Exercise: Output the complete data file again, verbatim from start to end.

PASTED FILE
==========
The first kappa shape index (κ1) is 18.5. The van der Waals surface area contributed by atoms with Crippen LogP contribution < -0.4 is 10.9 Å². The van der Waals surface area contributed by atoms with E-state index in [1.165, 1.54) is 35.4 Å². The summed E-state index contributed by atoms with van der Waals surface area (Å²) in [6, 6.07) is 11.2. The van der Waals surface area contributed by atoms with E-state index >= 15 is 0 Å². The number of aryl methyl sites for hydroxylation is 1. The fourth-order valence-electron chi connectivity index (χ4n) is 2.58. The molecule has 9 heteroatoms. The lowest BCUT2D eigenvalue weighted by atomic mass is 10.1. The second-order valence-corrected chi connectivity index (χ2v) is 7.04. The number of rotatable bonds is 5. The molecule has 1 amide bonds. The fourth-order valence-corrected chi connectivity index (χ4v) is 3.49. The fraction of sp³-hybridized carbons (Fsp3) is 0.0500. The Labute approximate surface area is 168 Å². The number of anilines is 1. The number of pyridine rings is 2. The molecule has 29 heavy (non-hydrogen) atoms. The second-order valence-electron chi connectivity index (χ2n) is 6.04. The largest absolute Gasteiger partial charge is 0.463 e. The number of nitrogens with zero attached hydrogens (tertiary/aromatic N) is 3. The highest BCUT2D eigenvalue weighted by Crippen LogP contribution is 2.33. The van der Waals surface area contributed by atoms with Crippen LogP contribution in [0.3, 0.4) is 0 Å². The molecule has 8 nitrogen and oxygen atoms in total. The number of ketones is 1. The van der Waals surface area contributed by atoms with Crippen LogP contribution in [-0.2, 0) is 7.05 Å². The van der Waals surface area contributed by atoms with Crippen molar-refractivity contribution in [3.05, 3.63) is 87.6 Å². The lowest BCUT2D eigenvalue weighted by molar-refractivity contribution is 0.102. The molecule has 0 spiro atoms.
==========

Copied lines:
The first kappa shape index (κ1) is 18.5. The van der Waals surface area contributed by atoms with Crippen LogP contribution < -0.4 is 10.9 Å². The van der Waals surface area contributed by atoms with E-state index in [1.165, 1.54) is 35.4 Å². The summed E-state index contributed by atoms with van der Waals surface area (Å²) in [6, 6.07) is 11.2. The van der Waals surface area contributed by atoms with E-state index >= 15 is 0 Å². The number of aryl methyl sites for hydroxylation is 1. The fourth-order valence-electron chi connectivity index (χ4n) is 2.58. The molecule has 9 heteroatoms. The lowest BCUT2D eigenvalue weighted by atomic mass is 10.1. The second-order valence-corrected chi connectivity index (χ2v) is 7.04. The number of rotatable bonds is 5. The molecule has 1 amide bonds. The fourth-order valence-corrected chi connectivity index (χ4v) is 3.49. The fraction of sp³-hybridized carbons (Fsp3) is 0.0500. The Labute approximate surface area is 168 Å². The number of anilines is 1. The number of pyridine rings is 2. The molecule has 29 heavy (non-hydrogen) atoms. The second-order valence-electron chi connectivity index (χ2n) is 6.04. The largest absolute Gasteiger partial charge is 0.463 e. The number of nitrogens with zero attached hydrogens (tertiary/aromatic N) is 3. The highest BCUT2D eigenvalue weighted by Crippen LogP contribution is 2.33. The van der Waals surface area contributed by atoms with Crippen LogP contribution in [0.3, 0.4) is 0 Å². The molecule has 8 nitrogen and oxygen atoms in total. The number of ketones is 1. The van der Waals surface area contributed by atoms with Crippen LogP contribution in [-0.2, 0) is 7.05 Å². The van der Waals surface area contributed by atoms with Crippen molar-refractivity contribution in [3.05, 3.63) is 87.6 Å². The lowest BCUT2D eigenvalue weighted by molar-refractivity contribution is 0.102. The molecule has 0 spiro atoms.